Trend Extrapolation

# Exponential Growth and Trend Extrapolation

Accurate trend extrapolation is the most important part of future planning. As we shall see from some real examples below, this is not often easy.

However, failure to assume exponential growth will always lead to a disaster so always assume exponential growth when planning anything!

In this example, one can clearly see that no matter what the growth rate is, expoential growth stars out being in a period of slow growth and then quickly changes over to rapid growth with a characteristic doubling time of

70/n years; n =% growth rate

The Internet is growing, for instance, at a horrific rate. This of course, is why, like it or not, it will impact everyone's life.

In a nutshell: there is no reason that we should ever be surprised at the rate of resource utilization. If we simply pay attention to past history, in general, its a fairly good guide for future resource use.

Other Data for Trend Definition

For the following data sets, we will enter the data to determine the approximate trend in order to make future predictions. We entered these numbers into the Statistical Graphical Tool in to determine some growth rates. There are four things to notice:

1. In some cases the data is very will fit by a single exponential growth rate. In such a case, just a few years data is needed to make accurate predictions.

2. In some cases, (i.e. software, canadian gas sales) there is a clear change in the rate of exponential growth. This can make trend extrapolation difficult and one has to consider if external factors caused a growth change and if those external factors are likely to continue. The regional air traffic data is a case in point where a different regulatory environment may have deterimental effects on the number of passengers.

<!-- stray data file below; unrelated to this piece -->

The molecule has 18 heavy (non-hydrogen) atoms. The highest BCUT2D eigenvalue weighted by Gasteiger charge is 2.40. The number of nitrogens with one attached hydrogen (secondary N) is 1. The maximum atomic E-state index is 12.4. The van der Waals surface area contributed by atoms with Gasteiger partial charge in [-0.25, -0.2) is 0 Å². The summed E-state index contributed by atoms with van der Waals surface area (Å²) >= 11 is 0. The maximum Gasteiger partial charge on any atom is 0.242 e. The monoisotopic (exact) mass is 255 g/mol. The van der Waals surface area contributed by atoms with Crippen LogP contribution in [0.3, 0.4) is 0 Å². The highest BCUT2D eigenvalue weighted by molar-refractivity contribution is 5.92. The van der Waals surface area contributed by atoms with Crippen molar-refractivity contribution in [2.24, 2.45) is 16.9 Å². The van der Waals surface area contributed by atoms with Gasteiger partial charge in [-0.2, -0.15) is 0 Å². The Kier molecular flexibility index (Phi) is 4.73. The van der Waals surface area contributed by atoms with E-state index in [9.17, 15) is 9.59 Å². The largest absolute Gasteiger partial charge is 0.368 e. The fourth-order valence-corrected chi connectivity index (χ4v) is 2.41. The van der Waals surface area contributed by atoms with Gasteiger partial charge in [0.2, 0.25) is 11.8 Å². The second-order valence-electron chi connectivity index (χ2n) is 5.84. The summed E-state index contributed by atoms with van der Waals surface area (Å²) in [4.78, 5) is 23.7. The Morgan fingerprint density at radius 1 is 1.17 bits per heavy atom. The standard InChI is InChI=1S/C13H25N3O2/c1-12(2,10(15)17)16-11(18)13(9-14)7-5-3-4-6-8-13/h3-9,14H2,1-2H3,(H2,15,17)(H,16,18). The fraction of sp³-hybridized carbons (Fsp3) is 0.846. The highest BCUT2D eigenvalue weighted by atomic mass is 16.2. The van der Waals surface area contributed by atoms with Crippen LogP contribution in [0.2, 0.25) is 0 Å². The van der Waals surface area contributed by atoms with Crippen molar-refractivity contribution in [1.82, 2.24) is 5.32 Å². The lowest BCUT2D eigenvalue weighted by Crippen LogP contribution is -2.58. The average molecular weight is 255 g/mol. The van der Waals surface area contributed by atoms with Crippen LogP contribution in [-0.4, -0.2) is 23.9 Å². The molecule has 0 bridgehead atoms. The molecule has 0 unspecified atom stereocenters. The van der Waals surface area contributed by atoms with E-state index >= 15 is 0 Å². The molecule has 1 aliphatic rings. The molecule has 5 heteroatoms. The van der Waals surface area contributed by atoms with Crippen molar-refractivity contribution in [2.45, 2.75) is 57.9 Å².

3. In a few cases, the rate of growth is continually increasing. This is the case for pollution costs as a percentage of GNP. Accurate trend extrapolation in this case is not possible.

4. In still other cases, while there is a single growth rate that reasonable fits the data, there are significant oscillations about that growth rate. These represent intrinsically noisy systems which make short term trend predictions difficult, but long term trends remain well defined by the single growth rate.

Okay Here is a bunch of Data to analyze. If you weren't in class it would be useful to enter some of the data into the exponential growth tool referenced above.

• Number of Scanners Sold since 1991: 1.8 2.3 2.5 2.9 3.3 3.5 3.9

• Number of Network Connectors Sold since 1991: 44 59 77 88 103 122 148

• Software Sales: 2.5 3 3.4 4.3 5.5 6.5 7 8 10 12.5 18 21 23.5 28.2 35.3 40.7 45.0 53.9 68.1 79.9 94.1 107.2 122 138.9 157.2 178

• Mens Underwear Production Payroll: 85 91 97 116 107 130

• Womens Outerwear Production Payroll: 109 110 115 110 108 126 122

• Value of the Metal Furniture Industry: 159 170 180 183 190 214 222

• Pharmaceutical Industry: 189 212 228 282 329 358

• Canadian Natural Gas Sales: 313 314 328 339 339 345 433 402 428 450 435 404 451 489 475 481 501 541

• US energy consumption since 1991: 81.1 82.2 83.9 85.9 87.2

• World Fiberboard Importation Value: 401 422 372 391 501 628 732 768 998 1007 1259 1320

• Cable TV Revenues: 98 167 195 268 379 496 635 787 957 1223

• Public Share of National Debt: 205 219 241 269 308 343 365 384 403 421

• Coal Generating Capacity since 1990: 2547 2306 1861 2028 3233 4859

• 9-12 grade enrollments in Oregon: 143 137 141 144 149 154 156

• 9-12 grade enrollments in California: 1352 1373 1410 1449 1503 1559 1615

• Higher Ed National Enrollments: 108 107 109 108 110 110 112 113 115 116

• Pollution Costs as % of GNP: 1.5 1.7 1.8 2.0 2.3 2.4 2.8 3.4 3.8 4.4 5.2

• Amount of Solid Waste Increase since 1960 (every 5 years): 143 145 142 140 153 152 157 161 164

• Number of Automobiles Miles since 1975 (every 5 years): 8.5 9.6 9.0 9.4 9.7

• Regional Aircarrier Passagner Traffic since 1980: 14 15 17 20 22 23 25 27 30 32 35 37.5 40 42 45 49 52